Hailing from Newcastle, geometric pop quartet Joy Atlas have already made quite a name for themselves in the North East and beyond, despite only officially releasing two singles to date.  Fronted by Beccy Owen, known for her beautiful and effortless vocals, the band create synth-driven dreampop filled with intricate layers of beats, even incorporating some elements of math rock.

The group are currently gearing up to release their new single, ‘Drop Your Sword,’ a more minimal effort that strips back some of the louder electronics, and are also playing at Evolution Emerging in Newcastle on 28th May, the North East’s biggest showcase of local talent.  Ahead of the event, I had a chat to keyboardist Adam Kent about their work and not being pigeon-holed into specific genres.

I’ve seen your music described as being dreampop, geometric pop and even having elements of math rock.  How would you personally describe the sound of Joy Atlas?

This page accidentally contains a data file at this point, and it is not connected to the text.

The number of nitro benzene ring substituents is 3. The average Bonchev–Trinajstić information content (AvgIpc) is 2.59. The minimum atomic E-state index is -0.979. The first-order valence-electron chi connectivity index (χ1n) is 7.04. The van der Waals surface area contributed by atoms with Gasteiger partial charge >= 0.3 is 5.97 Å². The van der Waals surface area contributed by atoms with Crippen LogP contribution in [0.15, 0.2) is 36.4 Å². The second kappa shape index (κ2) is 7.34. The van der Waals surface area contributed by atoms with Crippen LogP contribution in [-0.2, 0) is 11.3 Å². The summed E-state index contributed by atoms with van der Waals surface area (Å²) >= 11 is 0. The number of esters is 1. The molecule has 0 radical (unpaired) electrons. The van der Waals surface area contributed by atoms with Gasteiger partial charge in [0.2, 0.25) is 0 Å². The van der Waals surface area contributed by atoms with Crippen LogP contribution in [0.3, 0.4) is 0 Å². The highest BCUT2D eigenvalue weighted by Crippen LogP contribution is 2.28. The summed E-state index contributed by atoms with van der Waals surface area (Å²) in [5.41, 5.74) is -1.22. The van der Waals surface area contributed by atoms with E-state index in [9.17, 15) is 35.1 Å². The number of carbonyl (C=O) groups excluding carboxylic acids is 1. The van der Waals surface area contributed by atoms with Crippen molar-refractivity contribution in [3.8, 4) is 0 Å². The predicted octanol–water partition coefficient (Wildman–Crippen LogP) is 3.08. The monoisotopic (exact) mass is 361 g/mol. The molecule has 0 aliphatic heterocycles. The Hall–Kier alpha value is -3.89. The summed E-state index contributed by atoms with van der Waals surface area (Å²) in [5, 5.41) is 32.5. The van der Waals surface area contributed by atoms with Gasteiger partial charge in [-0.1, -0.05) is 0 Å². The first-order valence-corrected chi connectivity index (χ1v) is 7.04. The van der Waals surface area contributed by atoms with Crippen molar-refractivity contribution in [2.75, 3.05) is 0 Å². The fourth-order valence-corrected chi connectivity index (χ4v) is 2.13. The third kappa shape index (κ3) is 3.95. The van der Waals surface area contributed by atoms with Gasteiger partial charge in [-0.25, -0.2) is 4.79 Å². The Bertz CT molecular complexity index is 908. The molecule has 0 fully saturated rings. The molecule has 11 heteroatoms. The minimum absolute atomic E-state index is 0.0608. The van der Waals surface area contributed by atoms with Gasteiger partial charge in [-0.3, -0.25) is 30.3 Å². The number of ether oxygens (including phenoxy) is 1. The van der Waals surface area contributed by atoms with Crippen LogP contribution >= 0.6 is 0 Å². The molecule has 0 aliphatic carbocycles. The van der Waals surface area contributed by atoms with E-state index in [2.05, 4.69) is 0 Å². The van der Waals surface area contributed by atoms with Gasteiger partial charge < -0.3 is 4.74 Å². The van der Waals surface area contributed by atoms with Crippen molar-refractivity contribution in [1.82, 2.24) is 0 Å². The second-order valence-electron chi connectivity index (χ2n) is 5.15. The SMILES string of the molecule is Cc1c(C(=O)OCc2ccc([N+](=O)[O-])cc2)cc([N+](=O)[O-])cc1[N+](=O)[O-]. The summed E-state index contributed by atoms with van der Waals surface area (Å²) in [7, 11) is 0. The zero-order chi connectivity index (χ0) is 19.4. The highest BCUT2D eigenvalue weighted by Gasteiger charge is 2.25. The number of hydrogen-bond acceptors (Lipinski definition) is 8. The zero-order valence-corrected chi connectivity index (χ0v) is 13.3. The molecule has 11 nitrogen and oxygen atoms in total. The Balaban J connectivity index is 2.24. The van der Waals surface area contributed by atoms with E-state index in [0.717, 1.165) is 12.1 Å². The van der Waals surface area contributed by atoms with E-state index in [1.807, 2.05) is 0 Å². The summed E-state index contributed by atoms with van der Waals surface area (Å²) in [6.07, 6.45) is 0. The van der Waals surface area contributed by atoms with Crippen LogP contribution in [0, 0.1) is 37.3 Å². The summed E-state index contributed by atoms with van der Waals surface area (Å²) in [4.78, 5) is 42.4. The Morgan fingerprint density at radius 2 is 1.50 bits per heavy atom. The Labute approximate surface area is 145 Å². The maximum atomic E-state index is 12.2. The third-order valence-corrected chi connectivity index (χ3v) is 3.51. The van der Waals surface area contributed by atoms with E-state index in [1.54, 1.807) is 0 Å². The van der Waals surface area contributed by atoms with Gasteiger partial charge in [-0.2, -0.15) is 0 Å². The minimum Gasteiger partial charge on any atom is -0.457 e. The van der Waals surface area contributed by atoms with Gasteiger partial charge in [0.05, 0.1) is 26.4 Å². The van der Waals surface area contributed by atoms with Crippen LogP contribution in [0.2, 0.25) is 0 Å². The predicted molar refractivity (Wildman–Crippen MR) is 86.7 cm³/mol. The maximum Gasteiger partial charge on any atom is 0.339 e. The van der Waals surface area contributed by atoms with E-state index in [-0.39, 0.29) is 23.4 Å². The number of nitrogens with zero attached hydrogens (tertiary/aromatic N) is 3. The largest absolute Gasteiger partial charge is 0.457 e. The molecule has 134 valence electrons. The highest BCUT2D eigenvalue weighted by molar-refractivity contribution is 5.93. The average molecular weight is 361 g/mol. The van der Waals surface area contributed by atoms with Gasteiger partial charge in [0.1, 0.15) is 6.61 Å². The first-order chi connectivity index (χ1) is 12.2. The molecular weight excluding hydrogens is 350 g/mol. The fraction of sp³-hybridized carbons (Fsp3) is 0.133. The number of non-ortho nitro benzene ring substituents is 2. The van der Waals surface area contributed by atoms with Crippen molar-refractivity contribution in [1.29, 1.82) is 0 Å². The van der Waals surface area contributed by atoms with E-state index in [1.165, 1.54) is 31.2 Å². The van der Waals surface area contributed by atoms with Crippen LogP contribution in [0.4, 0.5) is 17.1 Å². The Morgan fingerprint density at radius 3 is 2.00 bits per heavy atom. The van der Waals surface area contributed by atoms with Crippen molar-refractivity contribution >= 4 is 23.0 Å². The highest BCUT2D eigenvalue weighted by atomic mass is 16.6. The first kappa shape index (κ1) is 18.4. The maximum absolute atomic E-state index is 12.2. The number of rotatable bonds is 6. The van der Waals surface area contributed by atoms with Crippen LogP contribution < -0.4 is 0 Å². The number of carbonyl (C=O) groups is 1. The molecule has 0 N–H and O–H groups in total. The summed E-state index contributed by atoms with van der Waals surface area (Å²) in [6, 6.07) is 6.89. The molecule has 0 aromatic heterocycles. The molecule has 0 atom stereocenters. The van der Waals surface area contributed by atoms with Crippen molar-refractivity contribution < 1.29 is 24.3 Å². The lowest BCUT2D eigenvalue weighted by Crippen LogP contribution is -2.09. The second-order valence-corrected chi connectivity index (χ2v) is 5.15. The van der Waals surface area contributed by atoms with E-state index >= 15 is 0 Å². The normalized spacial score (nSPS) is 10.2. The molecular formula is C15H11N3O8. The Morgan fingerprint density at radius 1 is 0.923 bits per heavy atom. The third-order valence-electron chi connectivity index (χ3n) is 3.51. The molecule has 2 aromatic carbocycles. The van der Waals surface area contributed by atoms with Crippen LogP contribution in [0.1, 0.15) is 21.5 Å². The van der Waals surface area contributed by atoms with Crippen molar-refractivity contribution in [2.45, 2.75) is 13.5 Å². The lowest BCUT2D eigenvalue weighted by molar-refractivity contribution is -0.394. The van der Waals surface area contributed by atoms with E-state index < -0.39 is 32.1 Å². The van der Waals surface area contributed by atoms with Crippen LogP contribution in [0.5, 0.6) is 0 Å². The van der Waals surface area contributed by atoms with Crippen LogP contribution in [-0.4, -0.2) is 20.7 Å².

We don’t consciously set out to fall into a neat journalistic category, but we’re fans of the term ‘geometric pop’, that feels right, because we make music that panders to our short attention spans.  Glitch-pop also feels right on some songs, but generally, we don don’t set out to make any particular style but allow our different influences draw us in.  Between the four of us we listen to so many types of music but I guess the common thread between us all is experimental music.

You’ve cited the likes of Björk, Robyn and Goldfrapp as influences on your work.  What is it that particularly draws you to those artists?

They’re all just fucking mint.  They all make such memorable and striking and beautiful and dark music, and they’re not afraid to be ugly or obscure.  They don’t seem to be afraid full stop.  That’s appealing.  Another obvious theme is that they’re also really strong women.  To have guys working alongside a woman who have that much agency in what they’re doing – as songwriters, producers and vocalists – seems to create something special.  It works for us, anyway.  That shouldn’t feel progressive, it should be the norm by now, but it’s worth mentioning because it’s amazing how little credit some of these women get for how they curate their art.  It’s also true of Joy Atlas.  Beccy has had a parallel solo career for 15 years now, so that experience is invaluable, and together we push each other forward.  We each love musicians, regardless of who they are, who are always experimenting and genre-bending in what they do.

Your third single ‘Drop Your Sword’ seems to encourage the listener to embrace their vulnerable side.  Where did the inspiration for the track initially come from?